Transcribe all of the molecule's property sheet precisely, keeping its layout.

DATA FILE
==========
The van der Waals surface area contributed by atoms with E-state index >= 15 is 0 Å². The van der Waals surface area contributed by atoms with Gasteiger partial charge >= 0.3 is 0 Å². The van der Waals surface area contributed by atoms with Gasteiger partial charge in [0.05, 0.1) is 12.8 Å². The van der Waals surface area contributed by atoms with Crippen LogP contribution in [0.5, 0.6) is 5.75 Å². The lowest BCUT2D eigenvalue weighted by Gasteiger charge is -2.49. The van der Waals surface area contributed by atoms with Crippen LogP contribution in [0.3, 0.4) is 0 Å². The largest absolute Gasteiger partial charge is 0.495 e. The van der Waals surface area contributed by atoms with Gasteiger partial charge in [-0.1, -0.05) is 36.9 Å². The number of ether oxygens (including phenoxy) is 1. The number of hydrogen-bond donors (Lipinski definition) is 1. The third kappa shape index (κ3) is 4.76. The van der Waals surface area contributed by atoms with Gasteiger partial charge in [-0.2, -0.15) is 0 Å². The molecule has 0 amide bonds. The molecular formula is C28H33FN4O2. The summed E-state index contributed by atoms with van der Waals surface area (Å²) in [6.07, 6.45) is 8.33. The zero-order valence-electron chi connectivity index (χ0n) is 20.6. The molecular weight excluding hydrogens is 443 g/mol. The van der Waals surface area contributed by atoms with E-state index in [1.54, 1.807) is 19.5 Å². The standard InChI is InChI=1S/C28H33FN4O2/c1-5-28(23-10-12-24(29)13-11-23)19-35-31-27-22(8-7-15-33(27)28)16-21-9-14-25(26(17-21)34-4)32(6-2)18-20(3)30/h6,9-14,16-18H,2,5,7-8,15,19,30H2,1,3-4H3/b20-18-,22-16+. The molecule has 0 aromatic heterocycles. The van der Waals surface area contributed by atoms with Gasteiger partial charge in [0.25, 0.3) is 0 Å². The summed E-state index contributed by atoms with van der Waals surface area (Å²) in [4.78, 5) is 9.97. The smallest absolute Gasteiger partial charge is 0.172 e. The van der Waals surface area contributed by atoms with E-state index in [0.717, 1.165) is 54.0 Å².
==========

The van der Waals surface area contributed by atoms with E-state index >= 15 is 0 Å². The van der Waals surface area contributed by atoms with Gasteiger partial charge >= 0.3 is 0 Å². The van der Waals surface area contributed by atoms with Gasteiger partial charge in [0.05, 0.1) is 12.8 Å². The van der Waals surface area contributed by atoms with Crippen LogP contribution in [0.5, 0.6) is 5.75 Å². The lowest BCUT2D eigenvalue weighted by Gasteiger charge is -2.49. The van der Waals surface area contributed by atoms with Crippen LogP contribution in [0.3, 0.4) is 0 Å². The largest absolute Gasteiger partial charge is 0.495 e. The van der Waals surface area contributed by atoms with Gasteiger partial charge in [-0.1, -0.05) is 36.9 Å². The number of ether oxygens (including phenoxy) is 1. The number of hydrogen-bond donors (Lipinski definition) is 1. The third kappa shape index (κ3) is 4.76. The van der Waals surface area contributed by atoms with Gasteiger partial charge in [-0.2, -0.15) is 0 Å². The molecule has 0 amide bonds. The molecular formula is C28H33FN4O2. The summed E-state index contributed by atoms with van der Waals surface area (Å²) in [6.07, 6.45) is 8.33. The zero-order valence-electron chi connectivity index (χ0n) is 20.6. The molecular weight excluding hydrogens is 443 g/mol. The van der Waals surface area contributed by atoms with E-state index in [1.54, 1.807) is 19.5 Å². The standard InChI is InChI=1S/C28H33FN4O2/c1-5-28(23-10-12-24(29)13-11-23)19-35-31-27-22(8-7-15-33(27)28)16-21-9-14-25(26(17-21)34-4)32(6-2)18-20(3)30/h6,9-14,16-18H,2,5,7-8,15,19,30H2,1,3-4H3/b20-18-,22-16+. The molecule has 0 aromatic heterocycles. The van der Waals surface area contributed by atoms with Gasteiger partial charge in [0.25, 0.3) is 0 Å². The summed E-state index contributed by atoms with van der Waals surface area (Å²) in [4.78, 5) is 9.97. The smallest absolute Gasteiger partial charge is 0.172 e. The van der Waals surface area contributed by atoms with E-state index in [0.717, 1.165) is 54.0 Å².